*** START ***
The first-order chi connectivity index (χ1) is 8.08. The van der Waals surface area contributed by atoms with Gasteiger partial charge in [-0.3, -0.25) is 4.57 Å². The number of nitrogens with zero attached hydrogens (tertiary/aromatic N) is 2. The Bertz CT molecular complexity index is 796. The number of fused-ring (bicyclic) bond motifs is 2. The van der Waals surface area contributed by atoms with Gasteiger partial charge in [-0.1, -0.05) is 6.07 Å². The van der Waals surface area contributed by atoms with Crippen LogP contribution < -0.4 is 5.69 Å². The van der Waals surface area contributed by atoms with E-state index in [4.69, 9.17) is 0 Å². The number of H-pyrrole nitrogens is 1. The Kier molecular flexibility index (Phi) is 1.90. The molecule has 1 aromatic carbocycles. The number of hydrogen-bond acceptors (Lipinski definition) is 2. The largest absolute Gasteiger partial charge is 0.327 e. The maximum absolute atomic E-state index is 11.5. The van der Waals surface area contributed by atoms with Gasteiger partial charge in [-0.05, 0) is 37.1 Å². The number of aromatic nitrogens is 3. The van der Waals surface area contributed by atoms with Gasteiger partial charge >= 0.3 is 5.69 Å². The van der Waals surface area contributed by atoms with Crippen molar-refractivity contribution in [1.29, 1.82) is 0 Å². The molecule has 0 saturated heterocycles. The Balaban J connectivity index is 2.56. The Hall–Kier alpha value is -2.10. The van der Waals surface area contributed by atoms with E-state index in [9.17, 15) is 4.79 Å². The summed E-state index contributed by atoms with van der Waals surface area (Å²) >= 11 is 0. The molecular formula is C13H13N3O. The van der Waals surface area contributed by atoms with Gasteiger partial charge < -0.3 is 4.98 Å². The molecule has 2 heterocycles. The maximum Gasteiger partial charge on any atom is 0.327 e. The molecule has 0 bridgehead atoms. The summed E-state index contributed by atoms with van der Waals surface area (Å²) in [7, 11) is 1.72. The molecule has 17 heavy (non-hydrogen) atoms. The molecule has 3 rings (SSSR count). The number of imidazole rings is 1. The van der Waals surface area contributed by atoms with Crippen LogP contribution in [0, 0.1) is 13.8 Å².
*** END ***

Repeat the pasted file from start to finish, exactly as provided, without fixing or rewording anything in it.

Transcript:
The first-order chi connectivity index (χ1) is 8.08. The van der Waals surface area contributed by atoms with Gasteiger partial charge in [-0.3, -0.25) is 4.57 Å². The number of nitrogens with zero attached hydrogens (tertiary/aromatic N) is 2. The Bertz CT molecular complexity index is 796. The number of fused-ring (bicyclic) bond motifs is 2. The van der Waals surface area contributed by atoms with Gasteiger partial charge in [-0.1, -0.05) is 6.07 Å². The van der Waals surface area contributed by atoms with Crippen LogP contribution < -0.4 is 5.69 Å². The van der Waals surface area contributed by atoms with E-state index in [4.69, 9.17) is 0 Å². The number of H-pyrrole nitrogens is 1. The Kier molecular flexibility index (Phi) is 1.90. The molecule has 1 aromatic carbocycles. The number of hydrogen-bond acceptors (Lipinski definition) is 2. The largest absolute Gasteiger partial charge is 0.327 e. The maximum absolute atomic E-state index is 11.5. The van der Waals surface area contributed by atoms with Gasteiger partial charge in [-0.05, 0) is 37.1 Å². The number of aromatic nitrogens is 3. The van der Waals surface area contributed by atoms with Gasteiger partial charge >= 0.3 is 5.69 Å². The van der Waals surface area contributed by atoms with Crippen molar-refractivity contribution in [1.29, 1.82) is 0 Å². The molecule has 0 saturated heterocycles. The Balaban J connectivity index is 2.56. The Hall–Kier alpha value is -2.10. The van der Waals surface area contributed by atoms with E-state index in [9.17, 15) is 4.79 Å². The summed E-state index contributed by atoms with van der Waals surface area (Å²) >= 11 is 0. The molecular formula is C13H13N3O. The van der Waals surface area contributed by atoms with Gasteiger partial charge < -0.3 is 4.98 Å². The molecule has 2 heterocycles. The maximum Gasteiger partial charge on any atom is 0.327 e. The molecule has 0 bridgehead atoms. The summed E-state index contributed by atoms with van der Waals surface area (Å²) in [7, 11) is 1.72. The molecule has 17 heavy (non-hydrogen) atoms. The molecule has 3 rings (SSSR count). The number of imidazole rings is 1. The van der Waals surface area contributed by atoms with Crippen LogP contribution in [0, 0.1) is 13.8 Å².